Planet HammockXXXIndonesiaNetherlands
Quest OutfittersXX
RALLTXXChinaSan Francisco, CA
Redden Marine SupplyXXX
Ripstop by the RollXXUSARaleigh, NC
Seaside HammocksXUSA
Sierra Madre ResearchXXNicaraguaManagua, Nicaragua
Simply Light DesignXXXXUSA
Smart OutdoorsXX
SoCo HammocksXXIndonesiaColorado, USA
Southern Hammock CampingX
Split Leaf DesignsXXUSAColorado, USA
Style Mexican HammocksXXXXMexicoMexico
TentsileXXXXUKLondon, UK
Terra Rosa GearXAustralia
Te-Wa Under QuiltsXUSAArizona
Elevated MovementXXUSANorth Carolina
Therm-a-RestXXXXXUSASeattle, WA
Ship in a BottleXXUSA
Ticket-to-the-Moon HammocksXXXXIndonesia
Tier GearXAustraliaTasmania, AU
Titanium GoatXX
Trek Light GearXXXXXXIndonesia
Tree to Tree Trail GearXXXXXXUSA
Tenth Wonder (TW) HammocksXXXXXUK
Underground Quilts & Outdoor GearXXXXUSAMichigan
Warbonnet OutdoorsXXXXXUSA
Wilderness LogicsXXXXXXXUSAThomasville, NC
Yucatan HammocksXMexicoAlberta, CAN
Yukon OutfittersXXXXXTennessee, ChinaTennessee, China
Behold Bungee HammocksXUSAPhiladelphia, PA
Mission HammocksXMexicoWilliamsport, PA
Yellow Leaf HammocksXXThailand and USA


When you’re looking for light gear, expect to pay a premium for space-age materials that provide weight savings. Some lightweight gear isn’t as durable, but for gram-counting hikers, this is a small price to pay.

[table “4” not found /]



20 thoughts on “Hammock Camping À La Carte – Hammock Comparison Chart”

  1. This page helped so much Derek! I have been trying to lighten my base weight and also convert to hammock. Using this tool and researching sites you linked for each item I selected I was able to ditch the large tarp setup I was doing and still have a lighter hammock hang setup! Thanks for this. Your work is totally appreciated!

    1. You’re welcome. I’m working on updating this page and will probably publish a new post that is dedicated to just displaying the table without my ramblings. I’m building a database of useful meta data on all the products so you can organize and compare by weight or cost or size, etc. If you subscribe, you’ll find out the moment it comes out (I hope within a few months).

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  5. Derek, you have really peaked my interest for hammock camping with this site! I’m looking through the brands you recommended, but do you have any suggestions for hammocks that would work well for taller campers? I am 6’5″. It does not have to be any special brand, I just wanted to know if there were any preferable choices.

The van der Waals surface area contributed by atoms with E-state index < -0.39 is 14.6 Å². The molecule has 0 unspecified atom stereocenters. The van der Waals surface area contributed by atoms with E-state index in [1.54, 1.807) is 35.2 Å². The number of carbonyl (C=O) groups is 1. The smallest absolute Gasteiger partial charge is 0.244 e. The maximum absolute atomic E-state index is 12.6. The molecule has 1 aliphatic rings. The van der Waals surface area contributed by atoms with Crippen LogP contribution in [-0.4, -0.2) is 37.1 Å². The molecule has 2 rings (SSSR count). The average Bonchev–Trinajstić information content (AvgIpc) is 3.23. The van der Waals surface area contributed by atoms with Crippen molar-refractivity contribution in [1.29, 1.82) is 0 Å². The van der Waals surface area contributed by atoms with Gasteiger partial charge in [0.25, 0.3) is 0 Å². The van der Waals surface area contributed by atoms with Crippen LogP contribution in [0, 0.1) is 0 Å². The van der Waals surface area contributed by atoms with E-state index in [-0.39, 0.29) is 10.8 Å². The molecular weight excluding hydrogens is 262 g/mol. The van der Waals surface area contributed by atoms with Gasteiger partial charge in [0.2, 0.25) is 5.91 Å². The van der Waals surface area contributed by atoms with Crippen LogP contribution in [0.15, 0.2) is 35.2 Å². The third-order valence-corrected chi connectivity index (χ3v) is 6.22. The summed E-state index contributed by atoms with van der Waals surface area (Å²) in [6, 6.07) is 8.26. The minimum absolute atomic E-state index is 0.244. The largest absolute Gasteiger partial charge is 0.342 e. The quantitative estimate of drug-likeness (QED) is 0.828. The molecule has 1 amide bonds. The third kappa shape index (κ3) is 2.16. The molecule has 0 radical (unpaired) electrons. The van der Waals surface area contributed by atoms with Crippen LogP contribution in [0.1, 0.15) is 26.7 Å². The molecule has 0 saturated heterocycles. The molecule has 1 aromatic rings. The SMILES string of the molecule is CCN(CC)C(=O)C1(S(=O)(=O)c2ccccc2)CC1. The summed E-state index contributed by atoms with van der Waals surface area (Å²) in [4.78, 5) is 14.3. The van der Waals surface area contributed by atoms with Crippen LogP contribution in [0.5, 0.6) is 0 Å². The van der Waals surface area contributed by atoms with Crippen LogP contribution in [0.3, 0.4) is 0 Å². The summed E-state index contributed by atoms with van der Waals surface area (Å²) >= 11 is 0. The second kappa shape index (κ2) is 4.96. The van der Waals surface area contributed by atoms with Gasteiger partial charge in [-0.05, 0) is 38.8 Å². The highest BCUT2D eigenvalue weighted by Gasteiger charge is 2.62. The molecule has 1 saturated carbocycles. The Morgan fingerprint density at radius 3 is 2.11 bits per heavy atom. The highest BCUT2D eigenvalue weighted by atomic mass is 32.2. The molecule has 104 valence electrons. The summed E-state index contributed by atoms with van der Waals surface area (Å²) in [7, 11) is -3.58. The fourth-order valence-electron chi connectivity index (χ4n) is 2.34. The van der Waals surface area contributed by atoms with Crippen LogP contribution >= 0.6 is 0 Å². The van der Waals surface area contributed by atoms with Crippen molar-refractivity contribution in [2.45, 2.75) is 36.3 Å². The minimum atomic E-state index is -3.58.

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  7. Laurens Vrolijke Fluiter

    I would love a good hammock for Outdoor survival. Need a hammock with musquito net and tarp.
    Currently reside in the Netherlands. There are so much possibiilties where to buy hammocks.
    Could you advice me a little?

    Anyhow thanks for your article. This will cost me more money but go for something more durable!

    1. *Sigh* Well, when my site crashed a few months ago I lost pretty much everything. I’ve been slowly trying to rebuild the site, but some items are not yet connected (or discovered to be broken). Thank you for the update. I’ll see about getting this fixed soon.

  8. Hi Derek,

    I was in touch with you previously regarding hammocks but don’t know if I had mentioned HoboHammocks. Just thought you might consider adding them to the list. They sell a decent, comfortable, mid-priced hammock with a lifetime guarantee (and each sale buys a meal for a homeless person). Thanks!

  9. Hi Derek, I have a Castaway Double(single) Travel Hammock and don’t see them listed anywhere on your site. It’s inexpensive (not sure about “cheap” yet) and a bit heavy with all the straps and clips @2lb 1oz. You you have any experience with this brand? Thanks

    1. Thanks for asking, but no. I haven’t use that brand. It looks very similar to the ENO brand hammocks, so my general advice is that it’s too short, but still usable recreationally. Have fun with it and enjoy!